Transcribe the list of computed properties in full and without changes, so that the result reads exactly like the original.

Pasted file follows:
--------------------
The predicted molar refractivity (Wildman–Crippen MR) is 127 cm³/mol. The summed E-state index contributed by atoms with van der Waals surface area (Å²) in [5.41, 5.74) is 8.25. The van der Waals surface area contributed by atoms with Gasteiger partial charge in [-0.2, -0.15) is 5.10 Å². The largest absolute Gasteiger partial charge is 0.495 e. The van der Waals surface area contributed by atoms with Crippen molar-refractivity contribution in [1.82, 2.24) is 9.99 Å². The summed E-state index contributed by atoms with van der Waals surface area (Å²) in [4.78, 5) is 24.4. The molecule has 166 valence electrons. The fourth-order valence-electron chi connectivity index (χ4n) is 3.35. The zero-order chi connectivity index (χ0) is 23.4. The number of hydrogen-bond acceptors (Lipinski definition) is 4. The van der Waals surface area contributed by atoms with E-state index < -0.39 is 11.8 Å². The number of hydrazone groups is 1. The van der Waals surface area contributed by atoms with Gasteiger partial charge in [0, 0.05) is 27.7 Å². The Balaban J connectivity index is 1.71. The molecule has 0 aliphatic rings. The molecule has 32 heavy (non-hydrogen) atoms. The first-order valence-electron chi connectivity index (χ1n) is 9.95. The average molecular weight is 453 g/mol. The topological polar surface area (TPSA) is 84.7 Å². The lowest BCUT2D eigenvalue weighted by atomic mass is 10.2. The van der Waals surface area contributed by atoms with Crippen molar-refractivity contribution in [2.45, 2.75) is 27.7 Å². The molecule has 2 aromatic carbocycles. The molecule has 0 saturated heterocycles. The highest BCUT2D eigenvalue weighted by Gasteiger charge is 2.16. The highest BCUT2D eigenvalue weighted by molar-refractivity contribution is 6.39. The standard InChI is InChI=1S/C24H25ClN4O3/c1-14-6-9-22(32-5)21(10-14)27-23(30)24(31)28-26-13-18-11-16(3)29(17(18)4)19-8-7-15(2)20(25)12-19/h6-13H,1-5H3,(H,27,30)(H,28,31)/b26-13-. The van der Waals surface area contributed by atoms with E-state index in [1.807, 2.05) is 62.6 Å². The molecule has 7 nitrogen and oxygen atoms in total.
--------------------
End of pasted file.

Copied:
The predicted molar refractivity (Wildman–Crippen MR) is 127 cm³/mol. The summed E-state index contributed by atoms with van der Waals surface area (Å²) in [5.41, 5.74) is 8.25. The van der Waals surface area contributed by atoms with Gasteiger partial charge in [-0.2, -0.15) is 5.10 Å². The largest absolute Gasteiger partial charge is 0.495 e. The van der Waals surface area contributed by atoms with Crippen molar-refractivity contribution in [1.82, 2.24) is 9.99 Å². The summed E-state index contributed by atoms with van der Waals surface area (Å²) in [4.78, 5) is 24.4. The molecule has 166 valence electrons. The fourth-order valence-electron chi connectivity index (χ4n) is 3.35. The zero-order chi connectivity index (χ0) is 23.4. The number of hydrogen-bond acceptors (Lipinski definition) is 4. The van der Waals surface area contributed by atoms with E-state index < -0.39 is 11.8 Å². The number of hydrazone groups is 1. The van der Waals surface area contributed by atoms with Gasteiger partial charge in [0, 0.05) is 27.7 Å². The Balaban J connectivity index is 1.71. The molecule has 0 aliphatic rings. The molecule has 32 heavy (non-hydrogen) atoms. The first-order valence-electron chi connectivity index (χ1n) is 9.95. The average molecular weight is 453 g/mol. The topological polar surface area (TPSA) is 84.7 Å². The lowest BCUT2D eigenvalue weighted by atomic mass is 10.2. The van der Waals surface area contributed by atoms with Crippen molar-refractivity contribution in [2.45, 2.75) is 27.7 Å². The molecule has 2 aromatic carbocycles. The molecule has 0 saturated heterocycles. The highest BCUT2D eigenvalue weighted by Gasteiger charge is 2.16. The highest BCUT2D eigenvalue weighted by molar-refractivity contribution is 6.39. The standard InChI is InChI=1S/C24H25ClN4O3/c1-14-6-9-22(32-5)21(10-14)27-23(30)24(31)28-26-13-18-11-16(3)29(17(18)4)19-8-7-15(2)20(25)12-19/h6-13H,1-5H3,(H,27,30)(H,28,31)/b26-13-. The van der Waals surface area contributed by atoms with E-state index in [1.807, 2.05) is 62.6 Å². The molecule has 7 nitrogen and oxygen atoms in total.